Delight as Chester Zoo welcomes rare endangered baby orangutan
The precious youngster – a critically endangered Sumatran orangutan – has arrived to mum Emma, 34, after an eight-and-a-half-month pregnancy. Papa Puluh is also 34 years old.
Primate experts at the zoo say they have yet to determine the sex of the newcomer, who has clung tightly to his mother since she entered the world on Saturday, June 19.
The birth is celebrated by conservationists around the world, including in the species’ native Southeast Asia, where less than 14,000 great apes remain in the wild.
Sumatran orangutans are listed as Critically Endangered by the International Union for the Conservation of Nature (IUCN) and face an extremely high risk of extinction.
The baby is the first of its kind to be born at the zoo since her group of Sumatran orangutans returned to their ‘monsoon forest’ home – nine months after the UK’s largest zoological building was restored to its former glory following a devastating fire in December 2019.
Chester Zoo is currently the only zoo in mainland Britain that cares for Sumatran orangutans.
Claire Parry, one of the zoo’s specialist primate keepers, said: “Sumatran orangutans are one of the most endangered large mammals in the world, so the safe arrival of a new baby is an incredibly special moment. Emma is an experienced mom and she has already made a very close bond with the little one – it’s wonderful to see her rock him so gently.
“The youngster is a vital impetus for the international conservation breeding program, which strives to provide a safety net population for these critically endangered animals in the world’s most progressive zoos. Most importantly, we also hope that the baby will help us raise more awareness of the destruction of rainforests in Southeast Asia that is driving this magnificent species, and many others, to extinction. “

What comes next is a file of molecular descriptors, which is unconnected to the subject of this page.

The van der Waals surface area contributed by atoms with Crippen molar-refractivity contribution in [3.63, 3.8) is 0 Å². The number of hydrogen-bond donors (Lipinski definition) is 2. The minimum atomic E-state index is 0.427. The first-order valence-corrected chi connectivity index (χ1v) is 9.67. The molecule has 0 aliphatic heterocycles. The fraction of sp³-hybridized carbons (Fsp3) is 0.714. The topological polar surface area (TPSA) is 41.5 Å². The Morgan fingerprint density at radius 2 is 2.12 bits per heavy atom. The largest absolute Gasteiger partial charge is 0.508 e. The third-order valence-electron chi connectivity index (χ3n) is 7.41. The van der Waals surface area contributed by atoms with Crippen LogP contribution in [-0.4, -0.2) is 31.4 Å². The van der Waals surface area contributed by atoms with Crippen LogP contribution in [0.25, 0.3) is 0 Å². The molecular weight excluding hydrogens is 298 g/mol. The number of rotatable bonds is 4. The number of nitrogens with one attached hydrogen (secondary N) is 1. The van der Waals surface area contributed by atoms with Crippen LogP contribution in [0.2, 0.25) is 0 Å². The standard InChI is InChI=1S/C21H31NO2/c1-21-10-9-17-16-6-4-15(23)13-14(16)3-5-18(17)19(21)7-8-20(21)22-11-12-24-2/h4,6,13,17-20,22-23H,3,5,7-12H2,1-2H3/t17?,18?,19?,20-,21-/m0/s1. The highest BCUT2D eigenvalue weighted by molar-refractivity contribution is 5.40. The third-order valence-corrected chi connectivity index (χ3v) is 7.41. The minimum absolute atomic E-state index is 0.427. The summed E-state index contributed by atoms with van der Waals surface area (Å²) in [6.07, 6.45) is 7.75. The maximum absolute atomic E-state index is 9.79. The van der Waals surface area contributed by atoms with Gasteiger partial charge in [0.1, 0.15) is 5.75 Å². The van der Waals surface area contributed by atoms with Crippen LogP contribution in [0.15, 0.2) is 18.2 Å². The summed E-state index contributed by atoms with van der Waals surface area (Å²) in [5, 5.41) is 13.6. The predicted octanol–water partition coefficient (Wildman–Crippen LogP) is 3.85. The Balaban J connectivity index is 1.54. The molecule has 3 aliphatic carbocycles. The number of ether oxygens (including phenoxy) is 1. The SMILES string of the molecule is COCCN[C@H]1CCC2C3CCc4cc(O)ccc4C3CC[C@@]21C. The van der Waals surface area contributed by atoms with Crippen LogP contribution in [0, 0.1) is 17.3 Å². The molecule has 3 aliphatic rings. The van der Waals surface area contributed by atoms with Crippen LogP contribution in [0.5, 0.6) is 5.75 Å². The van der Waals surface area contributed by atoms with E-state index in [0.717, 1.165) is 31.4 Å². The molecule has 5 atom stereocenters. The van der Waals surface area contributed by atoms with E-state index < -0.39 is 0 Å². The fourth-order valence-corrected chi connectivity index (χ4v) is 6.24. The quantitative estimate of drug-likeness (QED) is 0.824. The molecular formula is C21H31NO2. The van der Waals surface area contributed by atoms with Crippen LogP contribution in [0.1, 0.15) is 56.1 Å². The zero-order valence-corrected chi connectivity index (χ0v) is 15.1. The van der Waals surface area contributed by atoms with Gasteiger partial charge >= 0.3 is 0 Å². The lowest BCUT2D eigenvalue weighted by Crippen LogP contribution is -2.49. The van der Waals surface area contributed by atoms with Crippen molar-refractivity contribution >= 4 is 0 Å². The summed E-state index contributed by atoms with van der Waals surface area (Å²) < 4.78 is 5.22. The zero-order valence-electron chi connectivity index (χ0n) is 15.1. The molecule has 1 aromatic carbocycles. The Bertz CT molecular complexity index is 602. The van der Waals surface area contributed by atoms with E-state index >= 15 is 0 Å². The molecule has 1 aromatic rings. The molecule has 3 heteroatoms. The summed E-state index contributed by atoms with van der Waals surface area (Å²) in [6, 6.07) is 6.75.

The Sumatran Orangutan is one of the world’s most endangered great apes – threatened by hunting, illegal logging and habitat loss as its rainforest is cleared to make way for palm plantations oil.
Palm oil is a very effective oil found in over 50 percent of the world’s supermarket products. As demand for unsustainable palm oil increases, orangutans are increasingly threatened with extinction.
A team of environmentalists from Chester Zoo are working in Indonesia, alongside sustainable palm oil farms and NGOs, to help prevent further deforestation.
Nick Davis, deputy curator of mammals at the zoo, added: “For many years our zoo teams have worked with palm oil suppliers in the UK, as well as with partners and NGOs in Indonesia, to encourage the cultivation of sustainable palm oil. . We want there to be no more deforestation, and where oil palm plantations already exist, we want them to include wildlife-safe corridors to allow animals to roam freely. With the help of our partners, we have also started reconnecting areas of rainforest by replanting native trees in the soil where they once stood.
“With palm oil being such a widely used product, the power of people is essential to turn the tide if we are to save these charismatic animals. Like most of the products we buy, if consumers demand certified sustainable alternatives, suppliers will quickly change their ways and practices, ending the destruction of some of the planet’s most valuable ecosystems.